I looked around in pure terror waiting for him to charge at me – the realisation hadn’t fully sunk in.
The warden wasn’t anywhere near me, but he was still in my mind. It wouldn’t be anytime soon that he would choose to leave.
I returned to the gentle glisten of the cave and recovered my cuffs from the water. I spent a few more moments in the cave – I had to leave to find my brothers and sisters but I had a sense that wherever I left I would not return. My arm ached like Hell but it stopped bleeding the night before. I called to mind my training and fashioned some wood and stone into weapons. The hunt began.
I walked outside and the silence felt sincere. I’d lived in silence for so long all the noise of nature could only comfort me for so long. I walked through the barren, lifeless woods until I found myself a clearing. The mountainous region I could see from my old room…
My old room… No, I won’t go back there. No.
No, it’s not my room. The mountain, yes. The mountainous region I’d always stared at was now within reach. I continued walking and found the intersection of three regions: The lifeless forest, the mountain, and the coast. The viridescent trees dotted on the mountain made it seem like the safest place and the most likely area I would find my brothers. I could still hear them – always. Their screams were engraved in my thoughts like trauma faced by a petty child.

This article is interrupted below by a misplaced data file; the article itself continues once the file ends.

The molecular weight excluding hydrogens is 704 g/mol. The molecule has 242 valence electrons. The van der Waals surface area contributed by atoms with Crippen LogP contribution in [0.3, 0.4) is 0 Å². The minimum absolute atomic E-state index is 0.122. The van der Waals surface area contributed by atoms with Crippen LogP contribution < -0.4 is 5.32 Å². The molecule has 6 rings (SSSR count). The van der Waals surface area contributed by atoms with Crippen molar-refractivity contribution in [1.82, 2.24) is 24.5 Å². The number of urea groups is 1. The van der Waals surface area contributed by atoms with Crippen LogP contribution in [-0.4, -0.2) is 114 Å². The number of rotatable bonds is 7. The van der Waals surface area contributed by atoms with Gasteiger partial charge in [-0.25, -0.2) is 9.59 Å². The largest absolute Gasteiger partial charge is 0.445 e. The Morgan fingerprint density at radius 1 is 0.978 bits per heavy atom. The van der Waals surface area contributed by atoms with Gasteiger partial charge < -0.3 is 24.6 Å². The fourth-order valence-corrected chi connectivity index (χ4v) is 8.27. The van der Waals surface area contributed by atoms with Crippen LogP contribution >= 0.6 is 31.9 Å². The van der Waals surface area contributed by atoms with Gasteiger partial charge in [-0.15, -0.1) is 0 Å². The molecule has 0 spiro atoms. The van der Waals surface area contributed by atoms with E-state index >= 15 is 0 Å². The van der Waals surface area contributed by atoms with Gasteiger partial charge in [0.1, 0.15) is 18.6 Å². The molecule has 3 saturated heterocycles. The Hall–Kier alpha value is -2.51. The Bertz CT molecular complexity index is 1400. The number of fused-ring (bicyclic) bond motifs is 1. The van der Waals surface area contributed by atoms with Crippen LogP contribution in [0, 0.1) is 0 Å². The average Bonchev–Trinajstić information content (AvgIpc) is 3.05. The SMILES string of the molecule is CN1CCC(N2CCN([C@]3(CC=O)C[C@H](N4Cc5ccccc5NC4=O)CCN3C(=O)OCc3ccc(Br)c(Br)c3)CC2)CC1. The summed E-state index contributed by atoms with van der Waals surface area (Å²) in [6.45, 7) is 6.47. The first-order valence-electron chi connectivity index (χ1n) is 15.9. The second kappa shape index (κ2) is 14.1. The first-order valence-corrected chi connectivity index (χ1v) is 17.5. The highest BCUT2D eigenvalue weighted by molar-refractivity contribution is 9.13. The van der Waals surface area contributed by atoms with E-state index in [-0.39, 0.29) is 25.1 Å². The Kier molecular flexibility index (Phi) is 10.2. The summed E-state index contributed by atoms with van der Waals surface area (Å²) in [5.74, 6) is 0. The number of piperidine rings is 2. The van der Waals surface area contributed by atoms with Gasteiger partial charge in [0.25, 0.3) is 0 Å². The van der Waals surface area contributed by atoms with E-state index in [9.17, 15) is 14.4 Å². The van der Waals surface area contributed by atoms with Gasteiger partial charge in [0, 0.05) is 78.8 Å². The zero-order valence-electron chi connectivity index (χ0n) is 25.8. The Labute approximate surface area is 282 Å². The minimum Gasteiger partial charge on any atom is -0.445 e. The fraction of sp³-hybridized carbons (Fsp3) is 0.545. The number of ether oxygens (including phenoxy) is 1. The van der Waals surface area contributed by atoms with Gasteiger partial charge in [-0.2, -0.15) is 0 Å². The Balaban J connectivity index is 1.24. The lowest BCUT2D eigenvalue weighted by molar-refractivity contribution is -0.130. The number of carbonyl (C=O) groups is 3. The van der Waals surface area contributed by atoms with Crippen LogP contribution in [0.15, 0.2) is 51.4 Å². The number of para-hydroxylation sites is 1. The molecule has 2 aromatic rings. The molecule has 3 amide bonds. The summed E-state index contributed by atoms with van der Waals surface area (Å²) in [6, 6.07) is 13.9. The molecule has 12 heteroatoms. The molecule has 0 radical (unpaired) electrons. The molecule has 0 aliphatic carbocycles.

A boar ran down the mountainside right towards me. I lifted my club and ran towards him. With a leap and a flip to the boar I killed it with a blow to the head, but it was scared. It was running from something – another student! Finally! Who would it be?
“Jonathon!” I heard, I know that voice, Mike!
“Mike! You survived!” I shouted towards him and we ran into an embrace of shock that we’d both survived. We discussed what had happened and as I head west to the woods, he head directly north to the white mountains. We cooked the board we’d killed and I felt content with the connection to another. The force was still with us.
“Do you ever have glimpses of the warden, brother?” His question felt both petrifying and a relief. With a harsh exhale I uttered,
“You see him too? I spent the night in a cave and upon morning I heard his footsteps, like the ones outside our dorms. I walked outside to the tweet tweet, chirp chirp of birds and the footsteps grew louder and quicker. He ran towards me so I turned around with a shriek to face him but he wasn’t there. You’ve experienced the same, brother?” He looked down at his meat and pondered.
“Not quite the same, but my fear of him has always been subtle. I notice him behind a tree and my heart races like a tiger. My instinct is always to run but I walk passed the tree and he’s never there.”
If only we knew the severity of our actions, the warden wasn’t done with his evil tormenting of us yet. I can still hear him.